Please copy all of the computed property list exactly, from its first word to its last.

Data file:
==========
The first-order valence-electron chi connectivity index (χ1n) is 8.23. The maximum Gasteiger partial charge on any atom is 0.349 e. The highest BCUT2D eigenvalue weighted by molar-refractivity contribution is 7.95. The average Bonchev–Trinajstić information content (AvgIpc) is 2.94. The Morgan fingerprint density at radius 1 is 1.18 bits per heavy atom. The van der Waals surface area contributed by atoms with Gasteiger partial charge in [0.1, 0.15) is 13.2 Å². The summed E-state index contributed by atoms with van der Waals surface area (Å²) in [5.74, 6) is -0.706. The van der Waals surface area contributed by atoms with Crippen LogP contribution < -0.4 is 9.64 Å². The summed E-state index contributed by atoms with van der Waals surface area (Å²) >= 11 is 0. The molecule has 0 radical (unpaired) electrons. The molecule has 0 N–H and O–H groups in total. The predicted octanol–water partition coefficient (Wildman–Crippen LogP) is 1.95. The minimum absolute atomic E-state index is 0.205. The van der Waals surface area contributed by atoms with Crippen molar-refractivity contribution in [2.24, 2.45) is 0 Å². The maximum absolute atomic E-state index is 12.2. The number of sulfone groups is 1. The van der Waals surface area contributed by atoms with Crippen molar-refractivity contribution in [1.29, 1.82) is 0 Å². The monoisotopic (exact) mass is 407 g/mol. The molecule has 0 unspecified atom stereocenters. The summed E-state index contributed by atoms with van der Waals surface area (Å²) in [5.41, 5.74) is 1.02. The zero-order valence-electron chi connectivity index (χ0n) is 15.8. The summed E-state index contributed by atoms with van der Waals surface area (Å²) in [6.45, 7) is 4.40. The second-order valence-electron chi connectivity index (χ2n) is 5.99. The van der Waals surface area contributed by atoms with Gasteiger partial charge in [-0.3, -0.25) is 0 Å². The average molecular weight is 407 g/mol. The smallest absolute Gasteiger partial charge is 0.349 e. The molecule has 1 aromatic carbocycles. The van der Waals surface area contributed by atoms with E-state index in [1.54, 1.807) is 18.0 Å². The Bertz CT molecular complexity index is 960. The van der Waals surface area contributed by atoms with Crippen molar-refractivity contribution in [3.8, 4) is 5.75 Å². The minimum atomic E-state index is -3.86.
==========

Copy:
The first-order valence-electron chi connectivity index (χ1n) is 8.23. The maximum Gasteiger partial charge on any atom is 0.349 e. The highest BCUT2D eigenvalue weighted by molar-refractivity contribution is 7.95. The average Bonchev–Trinajstić information content (AvgIpc) is 2.94. The Morgan fingerprint density at radius 1 is 1.18 bits per heavy atom. The van der Waals surface area contributed by atoms with Gasteiger partial charge in [0.1, 0.15) is 13.2 Å². The summed E-state index contributed by atoms with van der Waals surface area (Å²) in [5.74, 6) is -0.706. The van der Waals surface area contributed by atoms with Crippen LogP contribution < -0.4 is 9.64 Å². The summed E-state index contributed by atoms with van der Waals surface area (Å²) >= 11 is 0. The molecule has 0 radical (unpaired) electrons. The molecule has 0 N–H and O–H groups in total. The predicted octanol–water partition coefficient (Wildman–Crippen LogP) is 1.95. The minimum absolute atomic E-state index is 0.205. The van der Waals surface area contributed by atoms with Crippen molar-refractivity contribution in [2.24, 2.45) is 0 Å². The maximum absolute atomic E-state index is 12.2. The number of sulfone groups is 1. The van der Waals surface area contributed by atoms with Crippen molar-refractivity contribution in [1.29, 1.82) is 0 Å². The monoisotopic (exact) mass is 407 g/mol. The molecule has 0 unspecified atom stereocenters. The summed E-state index contributed by atoms with van der Waals surface area (Å²) in [5.41, 5.74) is 1.02. The zero-order valence-electron chi connectivity index (χ0n) is 15.8. The summed E-state index contributed by atoms with van der Waals surface area (Å²) in [6.45, 7) is 4.40. The second-order valence-electron chi connectivity index (χ2n) is 5.99. The van der Waals surface area contributed by atoms with Gasteiger partial charge in [-0.3, -0.25) is 0 Å². The average molecular weight is 407 g/mol. The smallest absolute Gasteiger partial charge is 0.349 e. The molecule has 1 aromatic carbocycles. The van der Waals surface area contributed by atoms with E-state index in [1.54, 1.807) is 18.0 Å². The Bertz CT molecular complexity index is 960. The van der Waals surface area contributed by atoms with Crippen molar-refractivity contribution in [3.8, 4) is 5.75 Å². The minimum atomic E-state index is -3.86.